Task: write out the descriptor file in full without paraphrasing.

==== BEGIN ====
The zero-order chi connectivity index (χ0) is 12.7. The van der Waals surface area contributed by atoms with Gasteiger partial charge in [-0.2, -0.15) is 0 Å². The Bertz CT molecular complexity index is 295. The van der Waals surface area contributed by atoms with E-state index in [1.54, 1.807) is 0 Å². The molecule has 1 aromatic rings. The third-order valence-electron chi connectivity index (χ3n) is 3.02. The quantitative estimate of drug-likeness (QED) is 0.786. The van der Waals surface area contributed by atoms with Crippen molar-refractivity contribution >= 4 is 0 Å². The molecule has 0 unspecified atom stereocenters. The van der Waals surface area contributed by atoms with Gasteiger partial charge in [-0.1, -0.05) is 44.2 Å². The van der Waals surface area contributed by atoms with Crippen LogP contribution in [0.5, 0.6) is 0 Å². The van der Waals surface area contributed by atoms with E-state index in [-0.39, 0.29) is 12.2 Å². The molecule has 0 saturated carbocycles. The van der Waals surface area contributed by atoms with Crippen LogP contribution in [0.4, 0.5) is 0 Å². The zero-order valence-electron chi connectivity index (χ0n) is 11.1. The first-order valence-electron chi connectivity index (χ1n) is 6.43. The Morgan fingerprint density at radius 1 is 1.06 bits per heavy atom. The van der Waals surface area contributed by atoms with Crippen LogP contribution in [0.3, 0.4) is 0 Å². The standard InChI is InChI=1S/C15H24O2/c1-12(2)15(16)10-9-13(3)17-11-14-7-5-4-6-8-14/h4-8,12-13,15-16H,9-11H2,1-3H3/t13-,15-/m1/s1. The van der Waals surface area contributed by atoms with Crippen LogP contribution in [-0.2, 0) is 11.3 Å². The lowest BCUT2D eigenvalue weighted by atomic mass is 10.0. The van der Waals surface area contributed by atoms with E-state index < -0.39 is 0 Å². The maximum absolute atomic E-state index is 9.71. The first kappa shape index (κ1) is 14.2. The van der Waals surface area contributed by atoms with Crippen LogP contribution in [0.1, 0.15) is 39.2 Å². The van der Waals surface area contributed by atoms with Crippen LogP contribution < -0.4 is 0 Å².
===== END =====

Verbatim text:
The zero-order chi connectivity index (χ0) is 12.7. The van der Waals surface area contributed by atoms with Gasteiger partial charge in [-0.2, -0.15) is 0 Å². The Bertz CT molecular complexity index is 295. The van der Waals surface area contributed by atoms with E-state index in [1.54, 1.807) is 0 Å². The molecule has 1 aromatic rings. The third-order valence-electron chi connectivity index (χ3n) is 3.02. The quantitative estimate of drug-likeness (QED) is 0.786. The van der Waals surface area contributed by atoms with Crippen molar-refractivity contribution >= 4 is 0 Å². The molecule has 0 unspecified atom stereocenters. The van der Waals surface area contributed by atoms with Gasteiger partial charge in [-0.1, -0.05) is 44.2 Å². The van der Waals surface area contributed by atoms with Crippen LogP contribution in [0.5, 0.6) is 0 Å². The van der Waals surface area contributed by atoms with E-state index in [-0.39, 0.29) is 12.2 Å². The molecule has 0 saturated carbocycles. The van der Waals surface area contributed by atoms with Crippen LogP contribution in [0.4, 0.5) is 0 Å². The zero-order valence-electron chi connectivity index (χ0n) is 11.1. The first-order valence-electron chi connectivity index (χ1n) is 6.43. The Morgan fingerprint density at radius 1 is 1.06 bits per heavy atom. The van der Waals surface area contributed by atoms with Crippen LogP contribution in [0.3, 0.4) is 0 Å². The standard InChI is InChI=1S/C15H24O2/c1-12(2)15(16)10-9-13(3)17-11-14-7-5-4-6-8-14/h4-8,12-13,15-16H,9-11H2,1-3H3/t13-,15-/m1/s1. The van der Waals surface area contributed by atoms with Crippen LogP contribution in [-0.2, 0) is 11.3 Å². The lowest BCUT2D eigenvalue weighted by atomic mass is 10.0. The van der Waals surface area contributed by atoms with E-state index < -0.39 is 0 Å². The maximum absolute atomic E-state index is 9.71. The first kappa shape index (κ1) is 14.2. The van der Waals surface area contributed by atoms with Crippen LogP contribution in [0.1, 0.15) is 39.2 Å². The van der Waals surface area contributed by atoms with Crippen LogP contribution < -0.4 is 0 Å².